Mr. Kehler said the cellars are about 40 percent full, and they could fill them right now with cheeses from all over the U.S. and Europe. But their mission is to fill them with Vermont cheeses and help more local farms add value to their milk in hopes of keeping more working farms on the land.
In a region in France called Comté, 3,000 dairy farms are producing a type of cheese named after that region. Their price is based on a team of experts who taste the product of each farm and decide on pay based on quality. Mr. Kehler would love to see something like that happening in Vermont.
Jasper Hill has agreed to lease a section of the new Food Venture Center under construction in Hardwick. Jasper Hill has already hired five employees to work there because they had to be trained. Mr. Kehler said Jasper Hill made a commitment to this project when people were first discussing it, and he is excited to see it coming together.
Louise Calderwood is the interim director of the venture center. It will have five production cells and a warehouse. The meat and cheese cells will each be leased for five years, and there will be cells for people packing wet products such as salsas and jam, a cell for vegetables, a bakery, and possibly dry mixes.
Before construction is complete, demand is exceeding space available.
“I recognize that neither the meat cell nor the dairy cell are going to meet the needs of everybody,” said Ms. Calderwood, who will step down once the facility is up and running. “We already see that the needs are broader than the existing facility.”
The venture center is advertising to find a permanent manager and an operations manager.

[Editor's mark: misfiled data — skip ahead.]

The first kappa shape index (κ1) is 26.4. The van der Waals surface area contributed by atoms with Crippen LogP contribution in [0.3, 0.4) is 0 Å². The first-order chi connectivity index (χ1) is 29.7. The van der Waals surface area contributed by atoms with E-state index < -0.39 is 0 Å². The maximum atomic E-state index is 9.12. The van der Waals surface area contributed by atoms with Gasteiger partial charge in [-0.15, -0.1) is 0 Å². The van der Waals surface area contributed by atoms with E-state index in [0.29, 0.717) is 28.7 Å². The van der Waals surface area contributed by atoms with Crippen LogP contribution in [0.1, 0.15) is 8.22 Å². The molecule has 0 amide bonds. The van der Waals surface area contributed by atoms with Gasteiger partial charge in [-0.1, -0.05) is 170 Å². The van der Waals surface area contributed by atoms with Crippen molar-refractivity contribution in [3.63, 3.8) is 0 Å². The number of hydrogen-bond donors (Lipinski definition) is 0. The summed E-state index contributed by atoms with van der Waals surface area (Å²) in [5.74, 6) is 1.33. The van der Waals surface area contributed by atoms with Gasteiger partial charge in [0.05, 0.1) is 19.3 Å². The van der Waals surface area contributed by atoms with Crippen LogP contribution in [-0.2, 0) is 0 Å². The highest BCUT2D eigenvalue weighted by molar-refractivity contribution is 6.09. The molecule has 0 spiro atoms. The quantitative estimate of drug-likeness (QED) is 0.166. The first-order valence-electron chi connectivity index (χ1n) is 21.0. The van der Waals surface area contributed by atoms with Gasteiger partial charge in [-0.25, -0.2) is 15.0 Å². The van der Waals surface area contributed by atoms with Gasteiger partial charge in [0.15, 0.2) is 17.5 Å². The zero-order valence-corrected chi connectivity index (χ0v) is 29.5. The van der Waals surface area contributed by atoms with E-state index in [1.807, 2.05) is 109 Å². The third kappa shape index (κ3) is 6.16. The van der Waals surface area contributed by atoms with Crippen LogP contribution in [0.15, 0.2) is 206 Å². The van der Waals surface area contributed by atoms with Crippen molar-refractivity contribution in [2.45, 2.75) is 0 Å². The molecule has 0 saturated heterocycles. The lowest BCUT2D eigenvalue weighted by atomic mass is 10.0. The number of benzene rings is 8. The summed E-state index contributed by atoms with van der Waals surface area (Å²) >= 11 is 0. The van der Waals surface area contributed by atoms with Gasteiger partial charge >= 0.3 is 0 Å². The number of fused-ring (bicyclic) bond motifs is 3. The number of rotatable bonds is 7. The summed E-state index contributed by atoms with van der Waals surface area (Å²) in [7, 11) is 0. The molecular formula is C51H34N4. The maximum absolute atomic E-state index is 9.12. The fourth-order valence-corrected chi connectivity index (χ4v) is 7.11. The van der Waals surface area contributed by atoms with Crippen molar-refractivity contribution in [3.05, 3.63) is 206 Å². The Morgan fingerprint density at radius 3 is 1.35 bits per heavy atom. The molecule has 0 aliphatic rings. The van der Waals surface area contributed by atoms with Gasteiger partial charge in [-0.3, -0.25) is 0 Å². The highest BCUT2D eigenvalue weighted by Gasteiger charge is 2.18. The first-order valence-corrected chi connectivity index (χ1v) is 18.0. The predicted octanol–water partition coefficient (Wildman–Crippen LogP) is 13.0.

More information about the venture center will be available at a meeting at the North Country Union High School Career Center on Saturday, January 22, at 10 a.m.
Another local food project in the planning stages is a Northeast Kingdom Tasting Center, which would offer retail spaces for local farmers and food producers and be a tourist destination. This project, led by Eleanor Leger of Eden Ice Cider in Charleston and Gloria Bruce of the Northeast Kingdom Travel and Tourism Association, is currently under study for its economic feasibility.
The power of the Vermont brand is well known by Bill Stenger at Jay Peak. He said consumers expect Vermont products to be “clean, healthy, safe and authentic.”
The new restaurants at the mountain, Alice’s Table and the Tower Bar, feature Vermont apple cider, Cabot cheddar, Vermont bacon and burgers, and a beer made especially for Jay Peak by Long Trail called Jay Peak Tram Ale.
The chefs have started a garden just outside the new restaurant, and plan to expand it.
He said Jay Peak has always supported the area’s farmers, recently through the Green Mountain Farm to School program, and Jay Peak will continue to look for more ways to do so.